U.S. Signature Needed to Advance Global Arms Trade Treaty
Resources & Experts Available for Interview for June 3 Signing at UN Headquarters
For Immediate Release: May 31, 2013
Contact: Tim Farnsworth, Program Assoc./Communications Coordinator 202-463-8270, ext. 105
(Washington, D.C.)--On Monday, June 3, representatives from dozens of states will gather at the United Nations to sign the new Arms Trade Treaty (ATT). The ATT will for the first time establish common international standards that must be met before states authorize transfers of conventional weapons or export ammunition and weapons parts and components.
Going forward, the value of the treaty depends on prompt signature and ratification and effective implementation by member states, especially the major arms exporting states, including the United States, Russia, and China.
"The United States played a key role in shaping this historic global Arms Trade Treaty. Now, President Obama can help build support for the treaty and move it closer toward entry into force by agreeing to be among the first world leaders to sign the pact," writes Daryl G. Kimball, executive director of the Arms Control Association in a recent commentary on ACA's blog, www.armscontrolnow.org.
Unfortunately, the Barack Obama administration has not yet signaled whether it will be among the first countries to sign the treaty on June 3.
Several resources on the ATT are available from the Arms Control Association:
- "Special Report: UN General Assembly Adopts Arms Trade Treaty By Overwhelming Vote," by Jeff Abramson in May 2013 issue of Arms Control Today.
- "The New Arms Trade Treaty: Assessing Its Impact and Accelerating Its Implementation," panel discussion with Rachel Stohl, Stimson senior associate, Paul O'Brien, Oxfam America, Richard Tauwhare, UK Foreign and Commonwealth Office, May 6, 2013.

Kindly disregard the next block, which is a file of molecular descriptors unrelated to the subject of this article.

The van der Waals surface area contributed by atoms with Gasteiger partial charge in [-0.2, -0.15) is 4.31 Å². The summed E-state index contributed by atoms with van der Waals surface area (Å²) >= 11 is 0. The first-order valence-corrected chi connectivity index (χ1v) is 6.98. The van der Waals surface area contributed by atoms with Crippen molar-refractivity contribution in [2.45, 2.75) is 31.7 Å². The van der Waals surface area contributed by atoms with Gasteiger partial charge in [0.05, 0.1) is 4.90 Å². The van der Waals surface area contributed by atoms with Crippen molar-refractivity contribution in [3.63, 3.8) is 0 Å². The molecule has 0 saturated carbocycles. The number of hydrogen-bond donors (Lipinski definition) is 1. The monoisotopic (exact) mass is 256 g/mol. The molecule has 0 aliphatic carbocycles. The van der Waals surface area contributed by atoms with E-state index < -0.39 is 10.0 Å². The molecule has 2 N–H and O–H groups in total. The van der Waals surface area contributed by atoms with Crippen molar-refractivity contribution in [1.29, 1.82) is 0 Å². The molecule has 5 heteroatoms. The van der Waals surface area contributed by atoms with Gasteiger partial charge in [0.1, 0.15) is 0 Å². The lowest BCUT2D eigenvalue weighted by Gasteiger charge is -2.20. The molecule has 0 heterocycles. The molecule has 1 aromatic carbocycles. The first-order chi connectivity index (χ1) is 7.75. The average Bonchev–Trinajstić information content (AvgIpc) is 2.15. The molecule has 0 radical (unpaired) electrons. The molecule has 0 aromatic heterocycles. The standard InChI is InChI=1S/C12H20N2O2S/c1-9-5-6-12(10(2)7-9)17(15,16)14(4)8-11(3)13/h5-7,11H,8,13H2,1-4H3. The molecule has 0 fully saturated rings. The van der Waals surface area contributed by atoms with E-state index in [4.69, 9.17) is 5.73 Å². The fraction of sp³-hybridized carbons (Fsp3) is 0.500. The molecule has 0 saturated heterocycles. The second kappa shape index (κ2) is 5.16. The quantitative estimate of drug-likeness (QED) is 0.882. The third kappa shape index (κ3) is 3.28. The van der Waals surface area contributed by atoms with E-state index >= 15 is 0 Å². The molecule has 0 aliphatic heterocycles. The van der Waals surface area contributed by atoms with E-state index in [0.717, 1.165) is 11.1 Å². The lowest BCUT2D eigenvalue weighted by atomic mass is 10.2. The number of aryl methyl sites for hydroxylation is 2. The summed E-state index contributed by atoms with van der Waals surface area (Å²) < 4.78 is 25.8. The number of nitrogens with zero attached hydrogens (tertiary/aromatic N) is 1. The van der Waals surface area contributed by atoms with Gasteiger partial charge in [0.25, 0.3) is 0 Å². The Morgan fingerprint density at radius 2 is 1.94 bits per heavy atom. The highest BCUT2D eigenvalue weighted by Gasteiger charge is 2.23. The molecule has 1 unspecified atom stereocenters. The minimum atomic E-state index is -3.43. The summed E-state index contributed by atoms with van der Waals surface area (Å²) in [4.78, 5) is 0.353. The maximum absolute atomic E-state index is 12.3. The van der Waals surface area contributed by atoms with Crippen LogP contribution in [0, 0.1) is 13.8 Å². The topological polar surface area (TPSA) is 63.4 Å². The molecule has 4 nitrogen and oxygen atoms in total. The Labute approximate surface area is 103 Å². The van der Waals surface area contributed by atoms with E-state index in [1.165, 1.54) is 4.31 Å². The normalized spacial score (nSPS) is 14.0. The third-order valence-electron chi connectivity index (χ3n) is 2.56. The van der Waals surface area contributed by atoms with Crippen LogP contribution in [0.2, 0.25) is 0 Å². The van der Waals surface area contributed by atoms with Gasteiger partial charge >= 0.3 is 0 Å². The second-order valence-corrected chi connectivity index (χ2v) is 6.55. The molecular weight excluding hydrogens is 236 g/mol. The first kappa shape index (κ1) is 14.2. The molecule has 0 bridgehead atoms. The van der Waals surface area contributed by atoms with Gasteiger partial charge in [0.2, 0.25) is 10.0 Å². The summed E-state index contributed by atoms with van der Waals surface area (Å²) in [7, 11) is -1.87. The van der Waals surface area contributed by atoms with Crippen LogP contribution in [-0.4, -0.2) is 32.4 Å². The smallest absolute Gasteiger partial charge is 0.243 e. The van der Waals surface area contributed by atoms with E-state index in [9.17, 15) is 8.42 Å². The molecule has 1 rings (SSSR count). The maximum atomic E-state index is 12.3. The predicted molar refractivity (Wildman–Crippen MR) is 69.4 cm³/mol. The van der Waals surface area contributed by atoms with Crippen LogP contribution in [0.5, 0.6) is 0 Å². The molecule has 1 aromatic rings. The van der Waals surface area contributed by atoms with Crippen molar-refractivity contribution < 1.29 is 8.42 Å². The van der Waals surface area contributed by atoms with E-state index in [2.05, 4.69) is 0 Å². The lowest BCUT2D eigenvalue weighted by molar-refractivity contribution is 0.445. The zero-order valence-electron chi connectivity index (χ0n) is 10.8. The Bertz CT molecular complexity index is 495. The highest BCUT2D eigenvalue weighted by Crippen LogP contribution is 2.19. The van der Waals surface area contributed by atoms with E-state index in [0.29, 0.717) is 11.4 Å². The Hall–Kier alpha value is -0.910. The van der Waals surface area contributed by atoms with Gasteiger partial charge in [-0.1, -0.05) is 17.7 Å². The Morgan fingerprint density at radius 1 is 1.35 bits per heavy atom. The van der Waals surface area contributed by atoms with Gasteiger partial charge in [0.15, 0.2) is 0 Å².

- "Next Steps For the Arms Trade Treaty: Securing Entry Into Force," by Paul Holtom and Mark Bromley of the Stockholm Peace Research Institute in the June 2013 issue of Arms Control Today. (Pre-publication PDF version of article is available at request for reporters; available online without subscription at www.armscontrol.org/act/current on June 10.)
ACA experts are available for interviews:
- Daryl G. Kimball, executive director, Arms Control Association (202-463-8270 x107); and
- Rachel Stohl, senior associate, Stimson Center; member of ACA Board of Directors; and consultant to the president of the ATT diplomatic conference (202-464-2679).
In addition to the Arms Control Association, supporters of the ATT in the United States include: Amnesty International USA , Friends Committee on National Legislation, Oxfam America, the U.S. Conference of Catholic Bishops, and the National Association of Evangelicals.
These and other organizations will be joining many other groups and leaders from the global Control Arms campaign for the ATT signing on June 3 in New York.
The Arms Control Association is an independent, membership-based organization dedicated to providing authoritative information and practical policy solutions to address the threats posed by the world's most dangerous weapons.